When America began the observance of the Civil War centennial, we were a very different country from what we are today. In 1961, we had not lost in Vietnam. We had not seen a wave of our leaders assassinated. We were only beginning to experience the transforming power of communication technology. And we were still a racially segregated society that was barely different from what it had been in the late 19th century.
We were an innocent and optimistic people in 1961. For most Americans, the centennial was the celebration of America reunited. In the great morality play that was our Civil War centennial, there were no villains, unless you counted John Wilkes Booth, but he was not really a soldier and he wasn’t really in the war. Americans 50 years ago knew the Civil War as a series of romanticized vignettes to Johnny Reb and Billy Yank, the brave and honorable cavaliers who fought a tragic war over … well, there wasn’t much discussion of what the war was about. That wasn’t important in 1961.
What was important was that it was over, that we were all Americans, that the United States had emerged from that inferno to become a global superpower, that we had won two world wars and made the world safe for democracy, that we were the shining city on the hill, the torch of freedom, the last, best hope for humanity — pick your cliché. And it all happened because we had passed some great test of fire one hundred years before. It didn’t quite make sense to my 11-year-old mind in 1961, but like most of my South Carolina upbringing, I didn’t question it.
America has grown up a lot in 50 years. We’ve had our hearts broken and our faith tested. We’ve endured some dark nights of the soul. We find ourselves a more complex nation, living in a more complex world than ever before. Maybe now it is safe to see our Civil War for what it truly was. Yes, it was a war between North and South, but it was more. It was a war between white and black, between slave and slave owner.
These were facts that a younger America was not ready to face 50 years ago, especially in the South, as the civil rights movement began to gather momentum. And because white Southerners refused to talk about it, white Northerners politely acquiesced. And so the great issue behind the great war was never seriously discussed in any way that I remember during the Civil War centennial. The little war within the big war was not acknowledged.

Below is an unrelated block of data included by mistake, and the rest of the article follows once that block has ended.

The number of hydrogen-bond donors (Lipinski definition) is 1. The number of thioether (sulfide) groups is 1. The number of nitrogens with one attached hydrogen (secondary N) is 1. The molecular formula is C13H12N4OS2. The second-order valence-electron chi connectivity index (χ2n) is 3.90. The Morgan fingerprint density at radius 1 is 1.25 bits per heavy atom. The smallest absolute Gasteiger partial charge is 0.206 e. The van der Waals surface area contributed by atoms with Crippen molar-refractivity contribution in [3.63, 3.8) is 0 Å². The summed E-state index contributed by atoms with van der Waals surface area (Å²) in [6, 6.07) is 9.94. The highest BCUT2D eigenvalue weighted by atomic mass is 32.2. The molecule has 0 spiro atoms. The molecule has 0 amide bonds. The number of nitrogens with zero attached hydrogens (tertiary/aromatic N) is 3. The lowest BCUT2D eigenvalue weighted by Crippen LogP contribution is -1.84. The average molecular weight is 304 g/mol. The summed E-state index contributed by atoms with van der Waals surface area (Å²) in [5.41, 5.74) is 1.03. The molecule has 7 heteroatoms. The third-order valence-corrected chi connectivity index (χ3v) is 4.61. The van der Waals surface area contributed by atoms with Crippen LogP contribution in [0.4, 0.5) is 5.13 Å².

There was no recounting of the slave Robert Smalls, who hijacked a Confederate steamer in Charleston Harbor and turned it over to the Union Navy waiting beyond Fort Sumter. There was no mention of the valiant attack of the black troops of the Massachusetts 54th Regiment against Battery Wagner on Morris Island. There was no talk of the thousands of freed slaves in the Port Royal area who enlisted in the Union Army. Indeed, there was no discussion at all of the 200,000 black troops in the Union Army. And the Emancipation Proclamation was a curious footnote in this great epic of blood and glory, of brother against brother.
In this sense, the centennial observance of the Civil War was much like the half-century observance. That, too, was a celebration of America reunited, and for that occasion D.W. Griffith unveiled his cinematic masterpiece, Birth of a Nation. This early silent film is remembered today for its highly racist perspective and glorification of the Ku Klux Klan. But in 1915, Birth of a Nation was seen as a tribute to the new nation born, as its title suggests, out of the Civil War and Reconstruction. The homily of the movie is the reunification of the nation, as symbolized in the closing scene by the weddings of the Northern Stoneman siblings to the Southern Camerons. But before the joyous nuptials could occur, the families had to stand fast against the scourge of black Reconstruction. Or, as one subtitle puts it: “The former enemies of North and South are united again in defense of their Aryan birthright.”
Yes, Birth of a Nation was produced as an idealized tribute to a new America, not completely unlike the new America that we celebrated in 1961. Today, the question is whether we have grown up enough to see our history more accurately and fairly. Will we continue to hide from our past? Are we ready to face that other civil war, the one that still divides us, the one that we read about in our newspapers every day? Will that war ever be over?
We will know it’s over when we stop denying that it ever happened.